Bernie Sanders against a weird, digital-blue backdrop, looking like a meme, did not concede last night as expected, and so we endure another round of spittle from the pundit class, who have nothing to do until the party conventions. This morning’s familiar line of argument, which says that Bernie is losing leverage, is both vicious and circular — which is to say that it’s viciously circular. Before you adopt the incredulity of those who would demand his exit, you should ask yourself why you’re in a rush to see American politics become a dogfight between two different styles of public relations, a pseudo-representational partisan shitshow where “American citizens” become a data set, a list of campaign contributors.
For over 20 minutes last night, Sanders at least reminded us that we elect a president in order to fulfill policy aspirations, and he continued to honor those supporters who want to see substantial change in the Democratic platform. I, for one, think that his supporters should now turn to new forms of organizing, but it’s clear to me why he’s choosing to stay, even as our characteristically terrible political writers point to the clock and scream “zero hour.” What’s the hurry? It’s still going to be the zero hour in November.
Sanders finds himself where he started: facing arguments from nonsense-buffs who would underestimate his position. The only difference now is that he has millions of supporters across the country, potential voters who understand they will lose representational power (if they have it) if Sanders fails to derange the Democratic platform and party establishment. If Sanders’ speech last night, which pitched his acceptability-socialism against the persistence of Trump, was a form of concession, it was only to these supporters. But journalists like Michael Tomasky, the kind of writer who wants to convince you that Sanders is pouring water on himself, doesn’t see these supporters in the form of people with dignity who happen to be struggling. He rather sees politics as a function of preformatted individual consumers, as when, considering Sanders’ speech, he writes about how “people saw it” — that “Bernie is now old news”:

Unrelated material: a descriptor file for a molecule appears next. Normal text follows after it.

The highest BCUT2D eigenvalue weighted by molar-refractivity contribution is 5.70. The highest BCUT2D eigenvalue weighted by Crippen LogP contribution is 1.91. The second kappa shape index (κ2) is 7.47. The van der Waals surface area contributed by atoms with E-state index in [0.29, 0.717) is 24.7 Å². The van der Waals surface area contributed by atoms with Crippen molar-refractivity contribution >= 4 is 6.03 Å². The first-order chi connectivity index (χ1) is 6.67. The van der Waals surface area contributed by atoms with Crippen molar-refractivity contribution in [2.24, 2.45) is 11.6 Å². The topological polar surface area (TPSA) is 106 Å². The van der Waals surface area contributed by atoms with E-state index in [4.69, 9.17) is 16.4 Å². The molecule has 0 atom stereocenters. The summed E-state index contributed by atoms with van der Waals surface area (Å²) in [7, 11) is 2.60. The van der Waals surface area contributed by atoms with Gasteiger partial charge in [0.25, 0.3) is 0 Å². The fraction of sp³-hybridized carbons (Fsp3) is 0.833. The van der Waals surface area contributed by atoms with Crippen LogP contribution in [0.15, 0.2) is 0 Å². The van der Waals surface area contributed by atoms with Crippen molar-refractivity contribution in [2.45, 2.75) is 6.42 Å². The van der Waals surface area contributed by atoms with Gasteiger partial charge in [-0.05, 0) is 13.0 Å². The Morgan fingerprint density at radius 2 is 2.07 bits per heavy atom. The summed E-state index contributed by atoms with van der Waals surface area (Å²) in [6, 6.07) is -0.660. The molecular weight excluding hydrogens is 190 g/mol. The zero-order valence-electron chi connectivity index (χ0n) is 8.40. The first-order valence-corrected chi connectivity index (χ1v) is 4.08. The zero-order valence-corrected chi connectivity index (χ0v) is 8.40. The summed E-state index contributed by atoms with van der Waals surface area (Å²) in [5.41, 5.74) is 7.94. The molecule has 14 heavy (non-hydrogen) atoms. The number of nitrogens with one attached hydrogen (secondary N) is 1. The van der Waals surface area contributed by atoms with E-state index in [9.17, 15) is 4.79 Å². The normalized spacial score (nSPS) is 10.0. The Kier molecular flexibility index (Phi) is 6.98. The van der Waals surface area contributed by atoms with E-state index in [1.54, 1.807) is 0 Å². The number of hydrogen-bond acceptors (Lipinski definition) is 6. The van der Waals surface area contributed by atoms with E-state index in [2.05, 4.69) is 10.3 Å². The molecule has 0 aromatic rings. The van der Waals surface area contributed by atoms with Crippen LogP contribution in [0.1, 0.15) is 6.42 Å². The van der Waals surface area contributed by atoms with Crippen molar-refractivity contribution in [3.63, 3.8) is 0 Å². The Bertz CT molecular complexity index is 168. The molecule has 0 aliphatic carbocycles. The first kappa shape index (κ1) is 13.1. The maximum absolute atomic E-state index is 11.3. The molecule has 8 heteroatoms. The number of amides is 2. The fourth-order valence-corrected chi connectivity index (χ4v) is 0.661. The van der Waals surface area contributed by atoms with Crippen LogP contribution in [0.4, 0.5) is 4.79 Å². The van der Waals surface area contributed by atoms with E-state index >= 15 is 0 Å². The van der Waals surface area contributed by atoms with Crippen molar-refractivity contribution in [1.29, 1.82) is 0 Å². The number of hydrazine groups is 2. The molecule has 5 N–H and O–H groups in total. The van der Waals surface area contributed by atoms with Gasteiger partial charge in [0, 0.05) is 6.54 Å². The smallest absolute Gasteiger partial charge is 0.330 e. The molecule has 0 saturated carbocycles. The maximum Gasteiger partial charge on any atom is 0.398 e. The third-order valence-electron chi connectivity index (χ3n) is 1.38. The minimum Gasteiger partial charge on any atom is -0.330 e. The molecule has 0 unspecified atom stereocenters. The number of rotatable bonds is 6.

So that’s how his people saw it. How actual Democrats saw it—and I don’t mean the banking lobbyist, I mean the state committeewoman from Illinois who is a public-interest lawyer in Evanston—I’m not sure. Less favorably, I’m sure. She no doubt hung on the key two sentences: “The major political task that we face in the next five months is to make certain that Donald Trump is defeated and defeated badly. And I personally intend to begin my role in that process in a very short period of time.” Those sentences, along with the election reform matter he left out, signaled a de facto endorsement of Clinton, whether his people want to admit that or not.
What bothers me here is not so much Tomasky’s tea-leafing about Sanders’ exit, which will obviously happen, or his bizarre idea that Trump or future Trumps are somehow “stopped” by a Sanders concession to a Clinton candidacy and not the megalist of policies Sanders offered in the speech. My issue is that he swipes left on the the sort of people who support Sanders, and he instead strangely ventriloquizes a “public-interest lawyer in Evanston.” This election is not about such a lawyer, and if you think it is, you’re sorely confused about why Sanders is still in the race.
Elsewhere, at Politico, Gabriel Debenedetti writes that “Sanders loses convention leverage” by way of his speech, and that such leverage is “the one thing he’s been bleeding every day ever since he dropped California’s primary.” What does this mean? Sanders didn’t layoff a considerable number of his campaign staff because he’s courting superdelegates; the purpose of his campaign is to continue a generational march leftward toward socialism, a project that requires, he believes, changing the Democratic platform. But much of the remainder of Debenedetti’s piece suggests that Sanders’ lingering campaign is accomplishing this now. Of Clinton’s recent moves, he writes:
She has, nonetheless, started to show a willingness to tack left toward Sanders, scheduling an economic policy speech set for Ohio next week that could include nods to his agenda. On Thursday, the Clinton campaign also installed a new chief of staff at the DNC who comes from the Service Employees International Union — a labor pick that could be welcome to Sanders’ rank-and-file supporters.
So Clinton, too, is making concessions, and this flies in the face of the idea that “she has little reason to fear that tepid support from Sanders backers could doom her” in swing states. She certainly fears a lack of support from Sanders’ voters — and she should: they could cost her this election or the next. Their power, should they continue to wield it, could be felt powerfully at the convention and beyond. Sanders knows this — because he knows who he represents. It’s why he stays.